I often wonder how long it takes other artists to draw something. Not how often or how long they’re at the drawing table–rather, how long it takes them, say, to draw a guy leaning against a lamp-post, or how long it takes them to draw a squirrel, tree, or a squirrel scampering up a tree. How long they spend taking an image from shapes to cross-hatched, colorful wonders.
Trouble is, in my offline life, I don’t know too many people who put pen to paper for any reason other than to sign or initial something. So I don’t get to ask around too much.
I wonder–and want to ask–about it because I suspect that I take longer than most others to draw just about anything. And if I draw slowly, does this mean that I’m worse at it? That I’m more careful about it? Is it a fault? Do I need more practice?
And so on.
I don’t think ‘time spent’ drawing is totally conditional to ‘style’ or even quality. I mean, I’m sure that Anders Nilsen fills a moleskin journal a lot faster than Berlin series author Jason Lutes, but I can’t say it’s only because the former often illustrates with a mesmerizing, if not symbolic economy of detail. I think that when it comes to ‘time spent,’ why one draws may weigh in just as heavy as how one draws.
For most of my life, I’ve drawn to pass time. I draw to entertain myself, to occupy my pen and mind while waiting for the lecture to hit the next bullet point, for the dinner conversation to turn away from work-specific jargon, for the dummy to stop asking questions so the talk can move on. I start with a shape, or some particular curve of ink, and then dabble with it until lecture, seminar or dinner is over with or hits another stride.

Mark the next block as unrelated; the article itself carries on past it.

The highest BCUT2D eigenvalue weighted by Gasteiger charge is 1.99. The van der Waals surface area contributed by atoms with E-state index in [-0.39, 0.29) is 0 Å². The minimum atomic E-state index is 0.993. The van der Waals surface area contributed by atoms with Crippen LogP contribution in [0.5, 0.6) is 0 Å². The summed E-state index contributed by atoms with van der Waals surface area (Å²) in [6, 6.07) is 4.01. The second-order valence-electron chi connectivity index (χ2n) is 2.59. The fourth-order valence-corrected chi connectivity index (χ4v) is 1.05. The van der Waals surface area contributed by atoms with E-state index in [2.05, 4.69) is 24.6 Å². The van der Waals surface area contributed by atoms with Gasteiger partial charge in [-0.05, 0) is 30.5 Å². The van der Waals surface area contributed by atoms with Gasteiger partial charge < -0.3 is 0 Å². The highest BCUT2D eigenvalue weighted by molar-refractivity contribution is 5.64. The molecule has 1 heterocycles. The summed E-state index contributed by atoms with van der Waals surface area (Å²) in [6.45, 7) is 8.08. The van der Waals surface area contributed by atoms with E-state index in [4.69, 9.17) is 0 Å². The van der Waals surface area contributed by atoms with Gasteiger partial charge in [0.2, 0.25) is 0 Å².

Drawing for these reasons is a far cry from drawing something with intent to finish, polish or produce. It’s less about drawing a man leaning against a lamp-post, and more about placing a line that might become face or lamp, and might, with enough time to kill, become a whole image–or one that’s whole enough, anyway. This takes time. A lot of it.
It scares me a bit to think that I need some kind of boredom to become delighted by drawing, and I’m frustrated with the notion that this has made me ‘bad’ at going through with any idea I get excited about … because an exciting idea gets me thinking about the way I’ll design the image–what shapes I’m going to put where, if I want to texture the work and how much. Much as I draw, I haven’t built that kind of foundation to work from.
This lack of foundation, this … “boredom first” way of getting pen to paper is why much of my work is as repetitive as it is utterly random.
Sometimes, it’s great, and I end up with a kid standing in wavy oil, being attacked by something squid-like. Sometimes, it just seems to hinder something like what I’ve posted above. That rabbit tending bar–he started as a rabbit head drawn in a moleskin journal, then came the doo-rag–and then came the whole notion that he’d be an employee somewhere. A wonderful idea, I thought, but the fun of it stopped there for the most part, only returning in spurts (such as when I drew the guy behind the rabbit … that was fun).
The rest of the decisions felt like obstacles between idea and execution: do I add color? How many layers should I toggle between to get it i done? Should there be a light source? How much background should I draw?
Then, two evenings later, I have something, and I’m kind of proud of it, but I’m also thinking that it could look a lot better with a ceiling fan and some shelves and jars. And I think, “But how much longer do I want to spend with this? I’ve got a run to go on, a game to play and a wife to talk to.”
Off I run.